We drank Hitachiko Nest beer and munched on salted squid, we ate poutine and chased it with Crown Royal whiskey.

We talked about the immigrant experience from our own perspectives, we discussed what it meant to be mothers and daughters....more
I really enjoyed this book, but it made me wish I remembered more of the Japanese I learned, that one term in college, a million years ago. (Languages evaporate so quickly when not used. I was far from fluent, but I'm even further from it now.) I suppose I could have plugged the words into Google translate, but I wasn't near a computer when I was reading, so I didn't bother. I sounded it out instead, and pretended I understood. I think I understood the story, even without the added nuance of the...more
Sian Jones
I could probably have done with a few more traditional signposts of plot and structure in this novel, but there's no denying the rich, sensual gorgeousness of the prose or the deftness with which the story mixes the real with the supremely magical. (Also, I recommend the 20th anniversary edition, with its excellent Afterward by Larissa Lai. As she describes the experience of teaching the novel since its original publication, she captures the shift in racial politics in academia and North America...more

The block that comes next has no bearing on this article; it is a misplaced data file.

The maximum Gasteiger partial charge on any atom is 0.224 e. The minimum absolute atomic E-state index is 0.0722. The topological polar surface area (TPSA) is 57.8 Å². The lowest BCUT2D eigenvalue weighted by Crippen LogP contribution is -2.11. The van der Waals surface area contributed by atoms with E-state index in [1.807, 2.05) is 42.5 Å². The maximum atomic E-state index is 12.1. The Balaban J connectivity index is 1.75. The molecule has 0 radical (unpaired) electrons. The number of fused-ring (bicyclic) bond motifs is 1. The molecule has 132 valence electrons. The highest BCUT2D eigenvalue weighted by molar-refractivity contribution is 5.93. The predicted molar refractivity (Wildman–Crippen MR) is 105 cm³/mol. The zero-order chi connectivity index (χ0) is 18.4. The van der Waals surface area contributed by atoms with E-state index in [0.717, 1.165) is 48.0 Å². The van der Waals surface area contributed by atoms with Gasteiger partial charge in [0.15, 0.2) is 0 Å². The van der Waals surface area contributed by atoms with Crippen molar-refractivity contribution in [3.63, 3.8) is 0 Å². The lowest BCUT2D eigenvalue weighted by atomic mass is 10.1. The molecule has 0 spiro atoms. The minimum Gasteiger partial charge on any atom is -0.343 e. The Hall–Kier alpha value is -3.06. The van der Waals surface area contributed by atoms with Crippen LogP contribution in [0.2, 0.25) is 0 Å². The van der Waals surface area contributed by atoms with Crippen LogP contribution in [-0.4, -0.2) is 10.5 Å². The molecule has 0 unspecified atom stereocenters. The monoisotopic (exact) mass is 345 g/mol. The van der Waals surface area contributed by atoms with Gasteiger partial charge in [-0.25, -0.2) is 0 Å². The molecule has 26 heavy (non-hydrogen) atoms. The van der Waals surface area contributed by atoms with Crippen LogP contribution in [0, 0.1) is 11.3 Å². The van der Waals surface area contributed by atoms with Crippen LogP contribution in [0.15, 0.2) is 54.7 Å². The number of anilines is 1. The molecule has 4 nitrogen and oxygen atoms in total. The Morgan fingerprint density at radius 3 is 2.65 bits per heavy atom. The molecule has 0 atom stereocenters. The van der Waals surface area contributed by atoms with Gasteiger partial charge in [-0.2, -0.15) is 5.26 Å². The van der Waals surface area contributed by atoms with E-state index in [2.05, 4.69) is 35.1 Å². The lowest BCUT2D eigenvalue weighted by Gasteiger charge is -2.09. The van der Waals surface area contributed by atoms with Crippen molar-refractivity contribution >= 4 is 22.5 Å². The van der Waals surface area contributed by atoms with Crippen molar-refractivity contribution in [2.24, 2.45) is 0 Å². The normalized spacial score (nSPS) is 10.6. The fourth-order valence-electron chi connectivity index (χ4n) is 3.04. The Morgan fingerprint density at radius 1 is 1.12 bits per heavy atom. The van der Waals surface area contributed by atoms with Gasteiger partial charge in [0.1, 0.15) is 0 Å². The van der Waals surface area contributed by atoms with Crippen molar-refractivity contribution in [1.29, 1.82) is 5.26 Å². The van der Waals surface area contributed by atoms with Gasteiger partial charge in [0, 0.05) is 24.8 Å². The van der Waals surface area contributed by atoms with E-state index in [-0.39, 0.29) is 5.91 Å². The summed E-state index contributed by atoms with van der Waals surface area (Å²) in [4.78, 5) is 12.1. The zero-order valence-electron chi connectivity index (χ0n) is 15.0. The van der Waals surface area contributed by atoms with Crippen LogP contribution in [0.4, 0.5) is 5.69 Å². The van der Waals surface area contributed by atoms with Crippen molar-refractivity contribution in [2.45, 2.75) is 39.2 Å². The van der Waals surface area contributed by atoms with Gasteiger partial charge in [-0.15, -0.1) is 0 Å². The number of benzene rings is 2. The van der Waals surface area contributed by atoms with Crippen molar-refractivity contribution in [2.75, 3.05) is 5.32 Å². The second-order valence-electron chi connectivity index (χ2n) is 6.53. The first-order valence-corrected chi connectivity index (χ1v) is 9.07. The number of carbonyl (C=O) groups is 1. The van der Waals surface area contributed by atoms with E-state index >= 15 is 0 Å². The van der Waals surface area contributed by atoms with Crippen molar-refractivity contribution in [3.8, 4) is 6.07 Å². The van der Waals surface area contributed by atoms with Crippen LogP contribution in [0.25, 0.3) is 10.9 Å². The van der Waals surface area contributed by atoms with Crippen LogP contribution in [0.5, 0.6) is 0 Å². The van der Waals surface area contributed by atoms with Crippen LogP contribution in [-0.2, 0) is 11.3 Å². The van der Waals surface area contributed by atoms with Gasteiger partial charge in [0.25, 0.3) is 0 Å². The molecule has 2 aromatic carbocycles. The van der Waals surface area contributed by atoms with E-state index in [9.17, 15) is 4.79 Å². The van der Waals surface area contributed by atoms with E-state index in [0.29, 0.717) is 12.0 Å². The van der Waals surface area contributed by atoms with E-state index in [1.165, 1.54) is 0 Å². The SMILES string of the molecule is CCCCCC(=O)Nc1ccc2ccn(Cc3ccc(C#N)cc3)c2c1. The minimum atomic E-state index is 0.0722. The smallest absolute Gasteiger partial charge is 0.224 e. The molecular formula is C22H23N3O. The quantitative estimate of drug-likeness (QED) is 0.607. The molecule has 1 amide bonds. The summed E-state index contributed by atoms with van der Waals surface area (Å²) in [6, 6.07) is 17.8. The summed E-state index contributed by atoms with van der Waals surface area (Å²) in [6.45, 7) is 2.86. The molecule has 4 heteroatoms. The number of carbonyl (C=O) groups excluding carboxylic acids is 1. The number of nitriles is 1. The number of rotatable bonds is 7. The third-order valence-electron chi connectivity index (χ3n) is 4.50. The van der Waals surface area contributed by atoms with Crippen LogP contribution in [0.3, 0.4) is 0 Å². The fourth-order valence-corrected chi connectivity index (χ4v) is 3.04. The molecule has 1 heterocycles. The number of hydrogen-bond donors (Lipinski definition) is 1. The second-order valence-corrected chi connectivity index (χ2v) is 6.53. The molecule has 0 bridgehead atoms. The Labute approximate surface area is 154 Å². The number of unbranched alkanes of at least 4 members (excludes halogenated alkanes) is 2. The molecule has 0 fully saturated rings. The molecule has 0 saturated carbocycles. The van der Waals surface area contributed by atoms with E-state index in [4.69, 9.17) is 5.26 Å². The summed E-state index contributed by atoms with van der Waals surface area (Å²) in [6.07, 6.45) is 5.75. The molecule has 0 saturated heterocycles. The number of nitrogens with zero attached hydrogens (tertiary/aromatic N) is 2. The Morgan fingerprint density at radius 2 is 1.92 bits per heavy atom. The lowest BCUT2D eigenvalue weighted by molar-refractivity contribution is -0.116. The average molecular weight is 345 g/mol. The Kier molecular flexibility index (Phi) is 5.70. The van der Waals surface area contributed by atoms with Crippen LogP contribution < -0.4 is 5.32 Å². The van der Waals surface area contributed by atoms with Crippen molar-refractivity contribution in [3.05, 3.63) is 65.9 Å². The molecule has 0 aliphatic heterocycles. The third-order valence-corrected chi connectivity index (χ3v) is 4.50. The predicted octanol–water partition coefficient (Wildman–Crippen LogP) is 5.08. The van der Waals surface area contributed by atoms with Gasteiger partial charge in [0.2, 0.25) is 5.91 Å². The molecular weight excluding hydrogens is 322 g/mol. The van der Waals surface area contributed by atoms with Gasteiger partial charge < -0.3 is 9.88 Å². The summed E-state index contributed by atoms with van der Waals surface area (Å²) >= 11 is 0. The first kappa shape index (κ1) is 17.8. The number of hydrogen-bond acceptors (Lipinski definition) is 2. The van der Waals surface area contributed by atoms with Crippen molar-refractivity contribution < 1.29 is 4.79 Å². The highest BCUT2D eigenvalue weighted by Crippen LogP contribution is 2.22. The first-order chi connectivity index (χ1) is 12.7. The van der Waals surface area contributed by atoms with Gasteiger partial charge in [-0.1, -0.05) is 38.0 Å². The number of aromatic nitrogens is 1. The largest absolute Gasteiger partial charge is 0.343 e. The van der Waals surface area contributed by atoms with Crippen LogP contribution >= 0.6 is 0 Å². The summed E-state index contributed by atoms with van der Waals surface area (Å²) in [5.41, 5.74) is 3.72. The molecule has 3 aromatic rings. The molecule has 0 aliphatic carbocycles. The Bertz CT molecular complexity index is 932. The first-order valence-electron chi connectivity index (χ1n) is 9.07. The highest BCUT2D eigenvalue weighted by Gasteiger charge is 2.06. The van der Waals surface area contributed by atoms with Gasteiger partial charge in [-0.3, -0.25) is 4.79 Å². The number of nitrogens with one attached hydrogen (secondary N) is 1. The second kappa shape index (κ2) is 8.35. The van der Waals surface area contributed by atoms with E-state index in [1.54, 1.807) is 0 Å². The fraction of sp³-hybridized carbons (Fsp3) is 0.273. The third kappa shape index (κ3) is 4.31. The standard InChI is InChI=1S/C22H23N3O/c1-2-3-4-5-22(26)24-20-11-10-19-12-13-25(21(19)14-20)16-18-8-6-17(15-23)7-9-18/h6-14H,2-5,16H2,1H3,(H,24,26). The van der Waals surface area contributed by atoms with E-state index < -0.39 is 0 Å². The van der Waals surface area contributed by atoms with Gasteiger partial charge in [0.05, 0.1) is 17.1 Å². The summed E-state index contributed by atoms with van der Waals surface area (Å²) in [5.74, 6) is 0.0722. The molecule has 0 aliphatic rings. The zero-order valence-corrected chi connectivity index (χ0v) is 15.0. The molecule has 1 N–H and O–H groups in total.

Hiromi Goto has a truly amazing ability. Her main characters seem very unappealing at first. They are everything but what you would imagine a main character should be. They are never physically attractive and the way they behave may sometimes come across as rather disgusting. However, the longer you read Goto's novels, the more you like her characters. They are always complex and they always develop in a way that is well-paced and believable.